October 28, 2020

How To Perform In-Depth Due Diligence On Your Supplier | Vetting Chinese Suppliers (Part 9)

In This Episode...

You're listening to part 9 of our mini-series guiding you through effective vetting of Chinese suppliers that will help you to find the best possible manufacturer for your products (you can catch up on the entire mini-series on vetting Chinese suppliers here 😉)

This episode (recorded in late October 2020) is particularly timely as many importers aren't able to travel to China to check on their new or current suppliers' progress, so getting an understanding of how their business is doing and if they're engaging in any practices which could cause risks for your supply chain (such as if they were to be shut down by the government for flouting certain regulations). Therefore, understanding how and why to perform in-depth due diligence is an important step to assuring supply chain stability and quality for those of us in who can't visit China yet and as a standard part of your vetting process to stamp out risks.

Show Notes

00:00 - Why is performing due diligence on suppliers in China so important at the moment? China hasn't been unaffected by the pandemic. Can you be sure that your supplier is going to stay in business, for example? This would be a big issue if a key supplier were to suddenly close down. Also, explaining why some manufacturers won't disclose if they are having some difficulty.

06:00 - Why the lack of travel to China causes trouble for buyers who lack visibility into their supply chains. Being unable to visit suppliers' factories blocks many buyers from making their own subjective evaluations based on what they see (👂 listen to this episode about On-site, Subjective Factory Evaluations), so a lot of buyers have no idea if their suppliers are in good shape or not and feel worried that they could be at risk.

07:54 - How even local buying offices with foreign staff in China may have limited visibility into the suppliers due to local COVID restrictions.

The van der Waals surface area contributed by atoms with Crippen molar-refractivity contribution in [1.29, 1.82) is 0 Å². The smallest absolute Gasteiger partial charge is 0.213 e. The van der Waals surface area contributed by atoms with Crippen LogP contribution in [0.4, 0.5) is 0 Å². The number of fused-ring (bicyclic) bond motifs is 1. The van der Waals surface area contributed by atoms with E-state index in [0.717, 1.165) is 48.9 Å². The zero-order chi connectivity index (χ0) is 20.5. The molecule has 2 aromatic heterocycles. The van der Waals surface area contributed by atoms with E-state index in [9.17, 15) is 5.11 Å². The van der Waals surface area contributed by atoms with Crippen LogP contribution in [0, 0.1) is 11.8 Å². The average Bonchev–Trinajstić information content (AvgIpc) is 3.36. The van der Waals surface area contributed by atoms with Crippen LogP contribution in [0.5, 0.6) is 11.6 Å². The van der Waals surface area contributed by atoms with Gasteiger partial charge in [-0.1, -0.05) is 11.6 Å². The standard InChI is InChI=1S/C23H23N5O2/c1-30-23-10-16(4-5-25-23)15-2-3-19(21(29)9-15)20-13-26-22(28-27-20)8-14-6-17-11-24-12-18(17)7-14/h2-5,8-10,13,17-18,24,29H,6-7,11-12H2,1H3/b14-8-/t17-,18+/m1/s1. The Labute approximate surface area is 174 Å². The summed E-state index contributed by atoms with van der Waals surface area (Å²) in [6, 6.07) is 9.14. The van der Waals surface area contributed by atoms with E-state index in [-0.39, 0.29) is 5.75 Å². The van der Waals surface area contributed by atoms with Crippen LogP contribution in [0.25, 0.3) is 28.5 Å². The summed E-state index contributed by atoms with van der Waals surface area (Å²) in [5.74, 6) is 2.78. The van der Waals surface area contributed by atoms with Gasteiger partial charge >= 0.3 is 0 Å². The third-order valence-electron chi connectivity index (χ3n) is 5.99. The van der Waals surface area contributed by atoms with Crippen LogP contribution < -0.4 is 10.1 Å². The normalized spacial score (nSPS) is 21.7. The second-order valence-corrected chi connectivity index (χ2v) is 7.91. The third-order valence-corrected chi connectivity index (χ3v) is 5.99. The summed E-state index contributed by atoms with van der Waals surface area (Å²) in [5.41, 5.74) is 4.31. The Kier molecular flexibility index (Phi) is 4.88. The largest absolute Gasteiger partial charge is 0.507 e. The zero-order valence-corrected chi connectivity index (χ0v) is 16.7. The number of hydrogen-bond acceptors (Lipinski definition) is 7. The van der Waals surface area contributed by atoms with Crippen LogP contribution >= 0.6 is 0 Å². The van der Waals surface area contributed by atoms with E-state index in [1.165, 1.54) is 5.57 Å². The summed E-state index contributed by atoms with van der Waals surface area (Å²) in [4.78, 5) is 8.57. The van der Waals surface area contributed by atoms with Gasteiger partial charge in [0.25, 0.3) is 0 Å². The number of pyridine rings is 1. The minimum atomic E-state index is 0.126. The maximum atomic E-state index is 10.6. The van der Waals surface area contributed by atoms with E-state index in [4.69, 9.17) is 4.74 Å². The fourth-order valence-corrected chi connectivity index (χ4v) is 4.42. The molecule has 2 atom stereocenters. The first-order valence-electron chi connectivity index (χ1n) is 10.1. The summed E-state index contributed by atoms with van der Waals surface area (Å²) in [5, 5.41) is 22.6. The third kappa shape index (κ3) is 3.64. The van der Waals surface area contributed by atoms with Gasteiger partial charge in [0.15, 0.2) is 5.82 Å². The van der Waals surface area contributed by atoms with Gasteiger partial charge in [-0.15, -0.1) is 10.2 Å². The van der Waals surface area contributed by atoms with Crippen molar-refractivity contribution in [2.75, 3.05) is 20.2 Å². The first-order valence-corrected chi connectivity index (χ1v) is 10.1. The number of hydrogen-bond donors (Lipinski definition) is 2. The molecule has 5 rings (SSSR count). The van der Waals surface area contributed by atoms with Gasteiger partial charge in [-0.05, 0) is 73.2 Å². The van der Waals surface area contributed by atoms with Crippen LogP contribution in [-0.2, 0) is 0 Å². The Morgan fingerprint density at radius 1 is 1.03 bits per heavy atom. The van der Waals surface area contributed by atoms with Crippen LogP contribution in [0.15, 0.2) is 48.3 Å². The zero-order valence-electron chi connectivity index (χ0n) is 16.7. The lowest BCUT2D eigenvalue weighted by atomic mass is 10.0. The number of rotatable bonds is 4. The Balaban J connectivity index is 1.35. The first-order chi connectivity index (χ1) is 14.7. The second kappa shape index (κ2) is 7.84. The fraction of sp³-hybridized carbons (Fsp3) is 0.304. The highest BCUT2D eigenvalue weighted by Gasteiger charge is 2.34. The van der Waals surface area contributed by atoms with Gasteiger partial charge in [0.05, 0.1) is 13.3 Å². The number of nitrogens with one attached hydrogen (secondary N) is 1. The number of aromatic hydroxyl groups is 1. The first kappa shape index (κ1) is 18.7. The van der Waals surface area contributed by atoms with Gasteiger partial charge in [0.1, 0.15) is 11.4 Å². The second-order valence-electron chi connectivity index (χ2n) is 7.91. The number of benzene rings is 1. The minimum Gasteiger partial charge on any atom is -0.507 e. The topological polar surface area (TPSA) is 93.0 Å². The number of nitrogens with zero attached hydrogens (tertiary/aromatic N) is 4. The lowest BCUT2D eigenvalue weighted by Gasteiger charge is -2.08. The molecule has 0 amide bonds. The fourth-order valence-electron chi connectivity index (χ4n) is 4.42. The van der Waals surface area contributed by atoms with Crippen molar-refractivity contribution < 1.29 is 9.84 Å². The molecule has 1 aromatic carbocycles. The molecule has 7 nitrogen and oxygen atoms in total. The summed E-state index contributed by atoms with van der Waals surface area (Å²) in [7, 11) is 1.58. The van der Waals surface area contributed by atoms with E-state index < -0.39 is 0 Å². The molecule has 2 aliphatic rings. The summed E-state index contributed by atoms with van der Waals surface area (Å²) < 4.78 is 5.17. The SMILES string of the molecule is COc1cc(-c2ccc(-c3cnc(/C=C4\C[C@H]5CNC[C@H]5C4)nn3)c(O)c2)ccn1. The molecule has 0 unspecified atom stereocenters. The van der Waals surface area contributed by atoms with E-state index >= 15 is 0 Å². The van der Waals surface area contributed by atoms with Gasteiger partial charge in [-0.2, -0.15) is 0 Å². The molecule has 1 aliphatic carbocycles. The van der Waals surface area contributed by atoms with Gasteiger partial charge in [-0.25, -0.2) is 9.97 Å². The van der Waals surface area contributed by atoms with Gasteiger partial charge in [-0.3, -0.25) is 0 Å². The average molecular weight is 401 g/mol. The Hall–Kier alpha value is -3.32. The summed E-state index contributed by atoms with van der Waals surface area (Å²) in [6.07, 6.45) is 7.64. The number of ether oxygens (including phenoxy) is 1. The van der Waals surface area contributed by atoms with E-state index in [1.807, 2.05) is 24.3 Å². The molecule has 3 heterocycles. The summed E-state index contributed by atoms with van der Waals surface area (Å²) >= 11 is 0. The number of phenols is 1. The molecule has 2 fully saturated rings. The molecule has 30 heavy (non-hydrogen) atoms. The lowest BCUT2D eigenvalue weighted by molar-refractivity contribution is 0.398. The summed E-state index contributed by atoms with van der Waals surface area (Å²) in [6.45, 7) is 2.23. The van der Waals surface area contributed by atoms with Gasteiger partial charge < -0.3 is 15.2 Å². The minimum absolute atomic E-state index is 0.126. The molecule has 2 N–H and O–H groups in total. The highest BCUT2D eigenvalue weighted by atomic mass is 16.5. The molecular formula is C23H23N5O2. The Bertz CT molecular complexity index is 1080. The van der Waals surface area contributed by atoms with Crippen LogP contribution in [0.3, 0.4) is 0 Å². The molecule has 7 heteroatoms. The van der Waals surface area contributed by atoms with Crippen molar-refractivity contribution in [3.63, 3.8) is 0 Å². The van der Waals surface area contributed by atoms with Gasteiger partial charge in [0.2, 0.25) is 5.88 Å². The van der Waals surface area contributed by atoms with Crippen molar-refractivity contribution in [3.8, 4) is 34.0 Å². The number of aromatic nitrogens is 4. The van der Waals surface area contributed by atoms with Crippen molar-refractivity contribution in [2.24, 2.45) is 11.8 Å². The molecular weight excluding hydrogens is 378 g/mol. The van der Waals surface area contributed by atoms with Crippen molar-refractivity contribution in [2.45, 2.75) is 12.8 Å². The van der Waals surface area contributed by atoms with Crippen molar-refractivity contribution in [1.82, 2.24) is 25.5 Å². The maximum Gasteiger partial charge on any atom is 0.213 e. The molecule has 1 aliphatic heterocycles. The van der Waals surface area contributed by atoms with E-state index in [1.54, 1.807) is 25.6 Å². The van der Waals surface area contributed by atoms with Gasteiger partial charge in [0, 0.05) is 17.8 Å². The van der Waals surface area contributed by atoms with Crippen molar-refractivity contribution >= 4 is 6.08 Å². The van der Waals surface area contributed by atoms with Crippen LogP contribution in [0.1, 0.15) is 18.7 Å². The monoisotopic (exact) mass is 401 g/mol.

10:03 - When performing due diligence, what are the points to focus on (modelled on what we do for clients here at Sofeast)? 

  • Checking on how are the real company owners
  • Looking into the financials of the company
  • Assessing levels of debts and who creditors are
  • Ownership changes
  • Has capital been transferred for new companies
  • Checking that in-house processes adhere to specific regulations

All of the above are best accompanied by an on-site visit where the operations are examined in detail in order to find out about company health. An example is given where the inspector sees that the company is now leasing out a part of their facility to a different organization where they used to occupy all of it. Is this a cause for concern that the company isn't doing so well?

15:38 - Checking that in-house processes don't fall foul of local regulations. How this can cause a factory to be very quickly shut down in China for this, losing you a supplier overnight! Checking relevant licenses for polluting processes etc is necessary.

17:38 - The differences between 'Old China' and 'New China' in terms of suppliers. With 'Old China' thinking factory owners are more likely to skirt certain rules and play fast and loose with the law (examples provided), and 'New China' where owners behave in a more sustainable way and follow the rules. The latter are far more risky suppliers to work with these days as government scrutiny and enforcement increases.

21:10 - Common strategies of 'Old China' manufacturers to be aware of. Is an owner sinking all of their money into real estate, or perhaps has moved their operations out of a major city into a more undeveloped area or province in order to reduce scrutiny? Buyers need to be aware of tricks like this which are possible red flags.

25:21 - How the culture is changing, leading to less risk for buyers. 

27:37 - Is there more transparent business information out there for buyers who are examining suppliers? The forthcoming corporate social credit system could be a game-changer here as it will show importers very transparent information about companies' health and affairs.

29:44 - Why financial information, such as accounts, don't give a picture of the present time + recap of the 'Big 2' due diligence points: Financials and respect for regulations. How all of this is industry and product-specific, so checking certifications and test reports is also needed.

32:15 - The serious risks you need to investigate when examining a potential supplier. Don't trust anything without confirming it. Focus on the key points of importance, such as:

  • Their long-term stability
  • Relatively healthy financials
  • Ownership and management
  • Stability of their suppliers (your sub-suppliers)
  • Processes and efficiency for cost-control
  • Experience in your product niche
  • Familiarity with standards for your country/market

36:25 - Should a backup supplier be planned for in order to switch if there are issues with current suppliers? Explaining how to organize this in order to guard against the discontinuity of supply.

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